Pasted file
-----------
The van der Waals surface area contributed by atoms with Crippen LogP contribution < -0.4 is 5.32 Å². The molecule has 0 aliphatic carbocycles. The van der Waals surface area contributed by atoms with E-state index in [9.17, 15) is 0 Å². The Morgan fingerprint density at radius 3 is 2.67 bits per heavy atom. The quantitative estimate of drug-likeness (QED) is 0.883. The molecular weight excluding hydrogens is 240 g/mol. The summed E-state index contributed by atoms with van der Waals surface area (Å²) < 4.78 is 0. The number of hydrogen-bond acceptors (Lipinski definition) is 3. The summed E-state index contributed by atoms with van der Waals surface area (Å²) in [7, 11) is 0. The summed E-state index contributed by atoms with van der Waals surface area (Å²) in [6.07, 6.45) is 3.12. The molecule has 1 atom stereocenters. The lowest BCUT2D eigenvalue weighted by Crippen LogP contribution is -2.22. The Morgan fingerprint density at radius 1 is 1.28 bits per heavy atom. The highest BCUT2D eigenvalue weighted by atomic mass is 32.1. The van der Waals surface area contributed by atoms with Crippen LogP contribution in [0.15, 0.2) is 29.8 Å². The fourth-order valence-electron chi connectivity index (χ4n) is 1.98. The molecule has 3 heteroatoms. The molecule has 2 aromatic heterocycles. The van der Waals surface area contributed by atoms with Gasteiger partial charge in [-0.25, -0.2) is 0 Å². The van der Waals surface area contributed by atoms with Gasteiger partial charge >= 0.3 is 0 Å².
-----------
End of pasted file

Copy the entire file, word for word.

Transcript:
The van der Waals surface area contributed by atoms with Crippen LogP contribution < -0.4 is 5.32 Å². The molecule has 0 aliphatic carbocycles. The van der Waals surface area contributed by atoms with E-state index in [9.17, 15) is 0 Å². The Morgan fingerprint density at radius 3 is 2.67 bits per heavy atom. The quantitative estimate of drug-likeness (QED) is 0.883. The molecular weight excluding hydrogens is 240 g/mol. The summed E-state index contributed by atoms with van der Waals surface area (Å²) < 4.78 is 0. The number of hydrogen-bond acceptors (Lipinski definition) is 3. The summed E-state index contributed by atoms with van der Waals surface area (Å²) in [7, 11) is 0. The summed E-state index contributed by atoms with van der Waals surface area (Å²) in [6.07, 6.45) is 3.12. The molecule has 1 atom stereocenters. The lowest BCUT2D eigenvalue weighted by Crippen LogP contribution is -2.22. The Morgan fingerprint density at radius 1 is 1.28 bits per heavy atom. The highest BCUT2D eigenvalue weighted by atomic mass is 32.1. The van der Waals surface area contributed by atoms with Crippen LogP contribution in [0.15, 0.2) is 29.8 Å². The fourth-order valence-electron chi connectivity index (χ4n) is 1.98. The molecule has 3 heteroatoms. The molecule has 2 aromatic heterocycles. The van der Waals surface area contributed by atoms with Gasteiger partial charge in [-0.25, -0.2) is 0 Å². The van der Waals surface area contributed by atoms with Gasteiger partial charge >= 0.3 is 0 Å².